Summer is the season of fresh, lively cocktails: Collinses and flips and spritzes and 'garitas. But as the weather chills down, it's time to switch into a more subtle mode. Fall cocktails are all about deep, earthy, and woodsy flavors, those that match the smell outside and the sorts of rustic, homey dishes that taste so perfect on a cool evening. There are certainly cocktail recipes that work well in fall, but rather than just memorize a bunch of new drinks, my vote is to switch out components of cocktails you already know for more fall-friendly flavors.
1. Switch up your sweeteners: Many cocktails recipes contain a sweet component to round out the flavors and bring the drink together: simple syrup, sweet vermouth, liqueurs, etc. Two of my favorite ways to autumn up the sweetness: 1) switch out your simple for maple syrup. It's sweeter than 1:1, so you'll want to use less., but it provides a big flavor boost. Try mixing it with an equal part of boiling water to make it more shakeable. 2) I like to make an apple cider syrup: I reduce apple cider by about 50% with some additional sugar (about one half part) and a bit of cinnamon and cloves until it's thicker and more concentrated. It'll keep in the fridge for a few weeks.
2. Bring on the bitters: Aromatic bitters are bitter, sure, but they're bitter for a reason: the aromatic part. These concoctions are infused with spices, citrus peels, dried barks and roots, and...is this starting to sound familiar? Sounds like all the components of those fall smells we've come to love. Though they work season-round, well-known bottles like Angostura and Regan's orange bitters actually taste and smell most like fall. So, considering doubling the amount in your next cocktail, or experimenting with some new flavors of one of the new craft bitters that you can get everywhere now-a-days.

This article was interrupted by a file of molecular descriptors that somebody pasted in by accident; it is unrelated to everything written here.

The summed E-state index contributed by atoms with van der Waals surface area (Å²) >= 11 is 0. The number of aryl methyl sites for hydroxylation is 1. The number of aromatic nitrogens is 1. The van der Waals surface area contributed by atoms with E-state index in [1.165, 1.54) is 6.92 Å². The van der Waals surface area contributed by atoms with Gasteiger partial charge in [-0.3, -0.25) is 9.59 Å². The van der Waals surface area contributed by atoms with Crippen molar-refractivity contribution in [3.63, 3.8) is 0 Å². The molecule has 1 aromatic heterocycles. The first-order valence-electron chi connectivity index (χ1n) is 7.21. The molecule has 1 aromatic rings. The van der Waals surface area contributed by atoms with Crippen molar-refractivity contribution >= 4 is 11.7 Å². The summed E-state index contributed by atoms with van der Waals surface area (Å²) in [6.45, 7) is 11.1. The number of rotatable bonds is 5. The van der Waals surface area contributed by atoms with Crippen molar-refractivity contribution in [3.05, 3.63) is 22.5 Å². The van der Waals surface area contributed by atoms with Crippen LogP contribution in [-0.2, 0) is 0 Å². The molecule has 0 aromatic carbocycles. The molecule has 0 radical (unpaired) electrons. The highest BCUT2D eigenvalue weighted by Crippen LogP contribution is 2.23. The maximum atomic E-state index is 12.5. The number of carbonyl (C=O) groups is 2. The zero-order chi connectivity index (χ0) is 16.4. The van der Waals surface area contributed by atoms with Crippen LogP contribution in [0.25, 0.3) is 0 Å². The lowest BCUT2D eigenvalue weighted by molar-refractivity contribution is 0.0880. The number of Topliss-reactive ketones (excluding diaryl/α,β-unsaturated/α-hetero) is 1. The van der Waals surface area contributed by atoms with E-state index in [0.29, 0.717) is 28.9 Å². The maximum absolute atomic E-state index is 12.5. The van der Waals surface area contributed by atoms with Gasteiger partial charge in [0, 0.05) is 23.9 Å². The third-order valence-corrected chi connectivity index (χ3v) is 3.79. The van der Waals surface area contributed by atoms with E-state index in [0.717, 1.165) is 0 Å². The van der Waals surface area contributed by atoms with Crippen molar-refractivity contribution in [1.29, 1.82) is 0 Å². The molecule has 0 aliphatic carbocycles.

3. Muddle in fall herbs: I'm a big fan of fresh herbs in cocktails (and in desserts and savory dishes for that matter) and they're a super simple way to add some fall flavor to you recipe. Just muddle woodsy herbs like sage, thyme, rosemary, winter savory, and the like with your other ingredients, then add your spirits and shake or stir as normal. You can strain the leaves out, but I don't mind keeping them in the glass. One of my favorite uses: a fresh thyme Old Fashioned: muddle a sprig's worth of thyme leaves with raw sugar, bitter, and orange zest, and top with 2 oz. bourbon.
4. Step them up with homemade grenadine: Super sweet storebought stuff has got nothing on homemade grenadine. Pomegranates are a fall and early winter staple, and making a bottle is a great way to celebrate the season. Check out the ManMade recipe here!
5. Warm it up, Chris. Fall is the perfect time to experiment and learn more about warm cocktails: that is, those not shaken with ice, but heated and served in a mug. Toddies, punches, glöggs, mulled drinks, and tea and coffee drinks help you keep warm and, you know, drink stuff. Not every drink will work well warm, but you'll be surprised how many spirits actually take well to heat.
6. Switch out the citrus: Fresh citrus is a cocktail bar staple, and during October - December, there are all kinds of unique citrus that you can't find throughout the year. Change up your lemons and lime for winter citrus like blood oranges, clementines, tangerines, pomelos, and the like. These will bring different levels of sweetness and acidity, so you'll have to adapt the proportions, but it's worth experimenting.
7. Barrel-Age 'em: Barrel-aging cocktails is the process in which you infuse an entire mixed drink with the flavors of charred wood...or, if you're thinking fall, all the good parts of a campfire with none of the smoke. They take a bit of time to process, but if you start now, yours can be ready well before Thanksgiving, just in time for those cold, dark nights. Check out the ManMade guide DIY barrel-aged cocktails here.